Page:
Tuesday, Feb. 3rd 2015

Vaccinations and Immunity, Upcoming Events, and Chiropractic Special


Canine Massage with Michelle Sickles: February 27 and March 28. By appointment, call 816-331-1868.  As always, this service benefits older pets, those with pain or stiffness, athletic pets, or just those who deserve a special treat because you love them.

Pet Portraits:  March 28.  Call 816-331-1868 for an appointment to get your pet’s portrait done.  For $50, you will receive 5-8 digital images of your pet, a copyright release so you can print or share them with others, and one print.  If you need a referral to a good groomer to help your pet get pretty, just ask us!  Have you ever had a pet get lost or die and wished you had a decent picture?  Or just wanted a portrait that really captures your pet’s unique personality?  Now is your chance!  10392462_10152993206119757_7360923398102952847_n

Seminars:  Chinese Food Therapy—What is it and how can it help my pet?   3 p.m. Saturday, Feb 28.  Come to this free seminar to learn about Chinese Food Therapy.  No, it’s not using food from China!  See how the energy properties of particular foods can help your pet be more balanced and maintain better health.  Bring friends!

The March seminar date is not yet set, but the plan is to bring in a couple of local groomers to talk about home grooming care.  Their job is easier if you do some in-between coat care and they will discuss their recommendations for types of brush according to coat type, shampooing techniques, and more.  So if you have a pet that needs regular coat care, or have had a groomer scowl a bit when you bring in your pet, or have been frustrated because they keep saying they need to shave your pet down due to matting, this is the seminar for you!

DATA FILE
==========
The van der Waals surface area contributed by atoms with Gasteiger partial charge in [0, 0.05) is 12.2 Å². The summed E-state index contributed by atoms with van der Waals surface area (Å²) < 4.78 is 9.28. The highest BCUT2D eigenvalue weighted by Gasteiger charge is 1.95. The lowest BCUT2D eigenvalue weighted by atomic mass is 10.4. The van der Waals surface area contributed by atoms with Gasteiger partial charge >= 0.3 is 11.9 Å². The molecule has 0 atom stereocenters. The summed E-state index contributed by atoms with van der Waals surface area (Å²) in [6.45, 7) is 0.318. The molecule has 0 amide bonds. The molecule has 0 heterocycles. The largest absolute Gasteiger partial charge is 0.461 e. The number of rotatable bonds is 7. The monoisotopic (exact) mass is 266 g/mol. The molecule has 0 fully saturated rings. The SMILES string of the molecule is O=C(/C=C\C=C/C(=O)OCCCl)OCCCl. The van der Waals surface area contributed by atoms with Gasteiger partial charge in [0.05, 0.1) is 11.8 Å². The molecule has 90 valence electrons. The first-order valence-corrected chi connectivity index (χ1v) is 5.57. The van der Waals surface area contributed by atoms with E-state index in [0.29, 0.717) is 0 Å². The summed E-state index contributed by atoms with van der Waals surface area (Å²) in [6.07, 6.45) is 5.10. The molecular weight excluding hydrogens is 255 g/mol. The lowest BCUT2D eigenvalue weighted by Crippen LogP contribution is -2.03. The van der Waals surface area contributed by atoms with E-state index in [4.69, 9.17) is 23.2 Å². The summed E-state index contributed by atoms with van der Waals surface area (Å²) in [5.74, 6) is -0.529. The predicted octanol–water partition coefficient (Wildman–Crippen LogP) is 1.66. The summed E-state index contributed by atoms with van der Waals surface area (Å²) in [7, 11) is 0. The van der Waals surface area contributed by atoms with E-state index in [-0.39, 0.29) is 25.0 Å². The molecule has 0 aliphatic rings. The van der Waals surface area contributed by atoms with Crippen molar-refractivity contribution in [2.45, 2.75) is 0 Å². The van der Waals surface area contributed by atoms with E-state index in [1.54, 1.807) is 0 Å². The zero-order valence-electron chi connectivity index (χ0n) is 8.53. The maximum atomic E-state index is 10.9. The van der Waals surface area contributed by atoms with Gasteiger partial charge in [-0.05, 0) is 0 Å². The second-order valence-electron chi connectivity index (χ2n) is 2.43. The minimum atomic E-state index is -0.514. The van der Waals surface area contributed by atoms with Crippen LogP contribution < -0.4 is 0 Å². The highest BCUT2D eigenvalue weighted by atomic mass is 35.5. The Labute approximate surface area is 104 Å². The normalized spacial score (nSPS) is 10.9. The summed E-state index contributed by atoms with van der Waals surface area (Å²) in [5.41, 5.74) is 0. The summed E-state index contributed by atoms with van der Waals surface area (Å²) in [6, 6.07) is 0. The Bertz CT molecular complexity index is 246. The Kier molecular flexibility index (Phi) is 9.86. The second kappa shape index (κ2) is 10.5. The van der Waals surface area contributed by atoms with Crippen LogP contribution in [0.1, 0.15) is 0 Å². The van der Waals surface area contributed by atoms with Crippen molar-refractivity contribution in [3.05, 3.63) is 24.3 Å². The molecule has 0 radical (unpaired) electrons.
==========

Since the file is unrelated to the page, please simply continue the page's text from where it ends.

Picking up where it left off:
Chiropractic Special during the month of February!  Did you know February is National Pet Dental Health Month?  Yes!  While most veterinary clinics offer some sort of discount on dental cleanings for pets, we decided since our clinic is a little different, we should do things differently.  While we certainly can provide dental cleanings, our discount is actually going to be for chiropractic examination and adjustments AFTER the cleaning.  When a pet is under anesthesia, their muscles are very relaxed.  This removes the natural protections against abnormal joint movement, and it is very easy for subluxations to occur during the manipulation of the pet while they are asleep.   Not to mention having their mouth held open for a long time while the teeth are being worked on.  So to encourage chiropractic care after dental cleaning, we are charging only $25 for chiropractic, instead of the normal $60.  All you need to get this amazing discount is to either have your pet’s teeth cleaned at our clinic during the month of February or bring us the receipt from a cleaning done elsewhere during this month.  If your pet gets their dental during the final week of February, we will honor this discount up to 10 days after the date of their cleaning.  Just give those teeth a look!  If they are brown or smell bad,  your pet needs a dental.


Education Piece: